Book Review: Black Boy – Richard Wright

This autobiography deeply moved me by the emotions and personal connection it included. Set in Deep South we are given a detailed memoir of the upbringing of Richard himself. This book starts off with the protagonist setting fire to his grandmother’s house at only four years of age, his mischievousness continues as his curiosity gets the best of him. Published in 1945, but set during the 1920’s, this book showed racial segregation at it’s finest and Richard Wright’s inquisitiveness to know what’s happening. Living in poverty was the centerpiece of Richard’s life, the emphasis of his hunger is portrayed through his language. We get the gripping description of his fight and battle as he grows up in this confining institution.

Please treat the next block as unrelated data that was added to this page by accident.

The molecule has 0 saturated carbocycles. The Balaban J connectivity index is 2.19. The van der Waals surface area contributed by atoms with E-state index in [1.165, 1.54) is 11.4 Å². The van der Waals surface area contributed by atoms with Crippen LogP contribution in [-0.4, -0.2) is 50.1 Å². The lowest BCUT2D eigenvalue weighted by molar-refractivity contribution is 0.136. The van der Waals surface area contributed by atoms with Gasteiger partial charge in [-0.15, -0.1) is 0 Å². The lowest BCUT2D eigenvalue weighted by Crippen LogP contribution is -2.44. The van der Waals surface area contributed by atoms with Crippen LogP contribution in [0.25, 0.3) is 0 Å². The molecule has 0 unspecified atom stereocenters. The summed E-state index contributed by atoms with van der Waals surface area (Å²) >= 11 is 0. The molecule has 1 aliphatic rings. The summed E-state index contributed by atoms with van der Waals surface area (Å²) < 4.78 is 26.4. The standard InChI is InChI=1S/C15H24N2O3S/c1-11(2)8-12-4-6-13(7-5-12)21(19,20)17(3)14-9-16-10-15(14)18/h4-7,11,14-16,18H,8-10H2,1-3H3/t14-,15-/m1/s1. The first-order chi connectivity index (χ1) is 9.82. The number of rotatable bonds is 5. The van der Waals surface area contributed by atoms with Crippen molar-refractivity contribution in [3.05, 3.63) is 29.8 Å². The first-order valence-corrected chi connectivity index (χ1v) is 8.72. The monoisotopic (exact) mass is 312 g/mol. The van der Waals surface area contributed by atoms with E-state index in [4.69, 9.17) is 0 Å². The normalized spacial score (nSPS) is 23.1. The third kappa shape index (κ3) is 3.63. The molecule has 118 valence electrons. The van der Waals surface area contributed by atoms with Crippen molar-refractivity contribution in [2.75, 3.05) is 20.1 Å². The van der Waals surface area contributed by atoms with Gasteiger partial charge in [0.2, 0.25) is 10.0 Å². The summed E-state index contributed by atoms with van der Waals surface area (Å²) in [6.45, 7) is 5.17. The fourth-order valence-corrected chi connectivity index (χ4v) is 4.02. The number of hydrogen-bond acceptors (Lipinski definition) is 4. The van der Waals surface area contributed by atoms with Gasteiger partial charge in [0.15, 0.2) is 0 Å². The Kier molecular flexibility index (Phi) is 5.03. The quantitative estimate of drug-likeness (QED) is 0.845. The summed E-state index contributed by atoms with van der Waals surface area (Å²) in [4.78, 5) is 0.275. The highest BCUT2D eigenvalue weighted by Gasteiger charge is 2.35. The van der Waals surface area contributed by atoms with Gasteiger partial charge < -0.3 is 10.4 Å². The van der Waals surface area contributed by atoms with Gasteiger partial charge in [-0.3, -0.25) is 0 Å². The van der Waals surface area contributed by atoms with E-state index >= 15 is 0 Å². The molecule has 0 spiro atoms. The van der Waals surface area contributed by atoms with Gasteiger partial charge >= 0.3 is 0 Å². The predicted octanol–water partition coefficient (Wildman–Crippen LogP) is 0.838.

What I love most about this book, is that Richard refuses to conform to the views of his family and peers, he stays true to himself. He portrays a great example of how to be confident within himself whilst striving to achieve his best. This is a great life lesson as well as a fantastic book, it teaches how to be strong as a person whilst learning the hard way to achieve better results.  But also heavily touches on how the curiosity of young children are displayed and how they yearn to learn more.

I would definitely recommend this book, his writing is one of the most influential for American literature. I have spread the word about this book to friends, family and teachers!

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